Seven Grammy nominations, nine MTV VMA nominations, number one in five different countries and over ten million copies sold in America alone: this is the sum total of success of the Smashing Pumpkins’ Mellon Collie and the Infinite Sadness – and that’s only the numbers. It’s a landmark record in multiple ways: firstly, for the band behind it, for whom it remains their creative and commercial peak. Yet the significance of this record goes beyond the four members of the Smashing Pumpkins themselves – it is a staple of 90s rock music, the genre of rock as a whole, even, and according to some, the last truly great rock record of the decade.
Its success, despite the fears of everyone behind the scenes, is proportional to the size of the band’s ambition. Making what Billy Corgan envisioned as ‘[Pink Floyd’s] The Wall for Generation X’ was never going to be easy. Indeed, its ambition is proportional to the size of the album itself, or perhaps albums is the better term to use. Mellon Collie… is gargantuan as records go: two discs, twenty-eight songs, and listening to it front to back takes just over two hours. The Pumpkins weren’t exactly spreading themselves thin with that effort either: fifty-seven songs were recorded with many of these later released on 1996 boxset The Aeroplane Flies High.
Back in April 1995, Billy Corgan was feeling an itch for change. Though having only released two albums with The Smashing Pumpkins at this point, he believed that their musical approach was already running its course. For their third record, things had to be different. When he and the band got into the studio, virtually everything was compared to what they had done before.
The changes began at the production desk. Rather than returning to work with Butch Vig, who had produced both of their previous albums, Corgan assisted Flood and Alan Moulder in production duties. “We’d become so close to Butch that it started to work to our disadvantage,” Corgan would go on to say, “[We had to] take ourselves out of normal Pumpkin recording mode”.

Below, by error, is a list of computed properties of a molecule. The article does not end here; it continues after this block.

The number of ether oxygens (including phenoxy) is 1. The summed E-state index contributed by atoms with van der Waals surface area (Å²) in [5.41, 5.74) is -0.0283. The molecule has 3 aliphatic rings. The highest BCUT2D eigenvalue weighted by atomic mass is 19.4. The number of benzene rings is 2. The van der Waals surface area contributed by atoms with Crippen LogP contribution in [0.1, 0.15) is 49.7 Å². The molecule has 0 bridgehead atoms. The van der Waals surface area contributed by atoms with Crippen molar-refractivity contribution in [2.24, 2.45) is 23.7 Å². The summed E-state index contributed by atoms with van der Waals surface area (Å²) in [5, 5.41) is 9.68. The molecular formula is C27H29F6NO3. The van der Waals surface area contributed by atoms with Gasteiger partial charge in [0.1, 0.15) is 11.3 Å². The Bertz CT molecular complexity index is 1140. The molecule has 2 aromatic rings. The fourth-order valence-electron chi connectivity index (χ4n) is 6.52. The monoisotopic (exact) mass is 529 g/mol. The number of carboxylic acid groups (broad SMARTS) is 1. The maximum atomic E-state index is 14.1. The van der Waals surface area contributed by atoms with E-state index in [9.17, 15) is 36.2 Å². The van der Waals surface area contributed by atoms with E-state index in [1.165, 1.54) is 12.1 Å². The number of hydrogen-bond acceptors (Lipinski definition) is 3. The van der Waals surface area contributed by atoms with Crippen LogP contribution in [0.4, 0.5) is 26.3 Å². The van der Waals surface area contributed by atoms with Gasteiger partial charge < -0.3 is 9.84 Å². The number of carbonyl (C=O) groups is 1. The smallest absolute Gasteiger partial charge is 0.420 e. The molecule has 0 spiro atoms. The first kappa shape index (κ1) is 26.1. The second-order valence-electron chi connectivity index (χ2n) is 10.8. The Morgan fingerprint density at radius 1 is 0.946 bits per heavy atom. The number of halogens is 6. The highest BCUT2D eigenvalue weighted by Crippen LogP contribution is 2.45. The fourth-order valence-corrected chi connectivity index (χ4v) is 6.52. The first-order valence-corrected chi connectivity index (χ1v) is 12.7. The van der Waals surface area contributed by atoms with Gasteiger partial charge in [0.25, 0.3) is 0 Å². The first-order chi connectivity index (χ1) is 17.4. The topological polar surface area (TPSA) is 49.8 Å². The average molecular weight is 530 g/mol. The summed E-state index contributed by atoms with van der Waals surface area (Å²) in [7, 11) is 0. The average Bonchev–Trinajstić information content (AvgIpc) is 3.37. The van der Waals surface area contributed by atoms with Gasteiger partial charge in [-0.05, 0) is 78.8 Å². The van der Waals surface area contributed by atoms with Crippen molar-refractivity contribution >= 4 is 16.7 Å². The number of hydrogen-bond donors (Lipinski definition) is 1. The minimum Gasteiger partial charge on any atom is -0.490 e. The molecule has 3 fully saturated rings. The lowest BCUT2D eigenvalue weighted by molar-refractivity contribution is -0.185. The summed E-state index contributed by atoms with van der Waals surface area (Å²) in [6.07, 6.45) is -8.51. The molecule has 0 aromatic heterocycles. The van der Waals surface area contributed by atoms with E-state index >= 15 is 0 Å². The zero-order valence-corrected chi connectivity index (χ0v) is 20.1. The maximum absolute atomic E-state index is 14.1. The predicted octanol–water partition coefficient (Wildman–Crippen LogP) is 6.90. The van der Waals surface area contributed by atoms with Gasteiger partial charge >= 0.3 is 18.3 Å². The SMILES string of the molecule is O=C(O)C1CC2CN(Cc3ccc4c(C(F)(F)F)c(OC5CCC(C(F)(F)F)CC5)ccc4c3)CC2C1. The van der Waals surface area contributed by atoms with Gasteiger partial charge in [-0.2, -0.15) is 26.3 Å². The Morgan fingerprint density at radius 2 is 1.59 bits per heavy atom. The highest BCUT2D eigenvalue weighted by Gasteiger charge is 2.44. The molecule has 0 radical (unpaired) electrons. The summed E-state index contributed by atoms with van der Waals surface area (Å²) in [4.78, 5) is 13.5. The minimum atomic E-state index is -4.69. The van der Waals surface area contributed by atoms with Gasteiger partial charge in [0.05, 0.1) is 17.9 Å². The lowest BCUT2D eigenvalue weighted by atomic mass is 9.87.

If the album is a bookend of an era for music, it was perhaps also the forewarning of the beginning of the end for the Pumpkins
And that they did, in more ways than one. They recorded rough drafts of songs in their rehearsal space which were more productive than expected, yielding many of the album’s rhythm parts. They devoted time each day to songwriting or simply jamming. They used two recording rooms at the same time to avoid the boredom of waiting around idly while other members of the band recorded their parts. Corgan’s famously dictatorial approach to music was less present, with guitarist James Iha and bassist D’Arcy Wretzky contributing more musically than they ever did while part of the band.
The product of those sessions is a curious, sprawling epic of an album. Corgan has refrained from calling it a concept album with only a loose sense of theme – the two discs represent day and night. It could have only been made in the 90s, but that doesn’t mean it ever sounds dated. It is more of a time capsule of everything great about the decade’s music.
Mellon Collie… proved that the Pumpkins could be and do anything they wanted. The likes of ‘Jellybelly’, ‘Zero’ and ‘An Ode To No-One’ bring all the aggressive yet focused grit of grunge while ‘X.Y.U’ displays an abrasiveness Kurt Cobain would have smiled down upon from heaven. Other songs, by contrast, are achingly delicate, from the late single ‘Thirty Three’ to closer ‘Farewell And Goodnight’ with the classical overture of ‘Tonight, Tonight’ and ethereal balladry of ‘1979’ bridging the gap. And, of course, it would be criminal to forget angsty, anthemic lead single ‘Bullet With Butterfly Wings’. All of this barely scratches the surface of everything the Smashing Pumpkins explore across the album, never repeating themselves and never letting anything get lost in the noise.
After Mellon Collie and the Infinite Sadness, rock would experience a kind of burn out, unable to recover some of its notoriety until the turn of the millennium with the rise of nu-metal. If the album is a bookend of an era for music, it was perhaps also the forewarning of the beginning of the end for the Pumpkins. It was the end of the band’s relative peace, with the inter-band friction they would become infamous for setting in, causing them to split by the time Mellon Collie… celebrated its fifth birthday. Regardless, they had carved out a legacy, one that has persisted to today, its twenty-fifth year of existence, and will continue to do so for decades to come.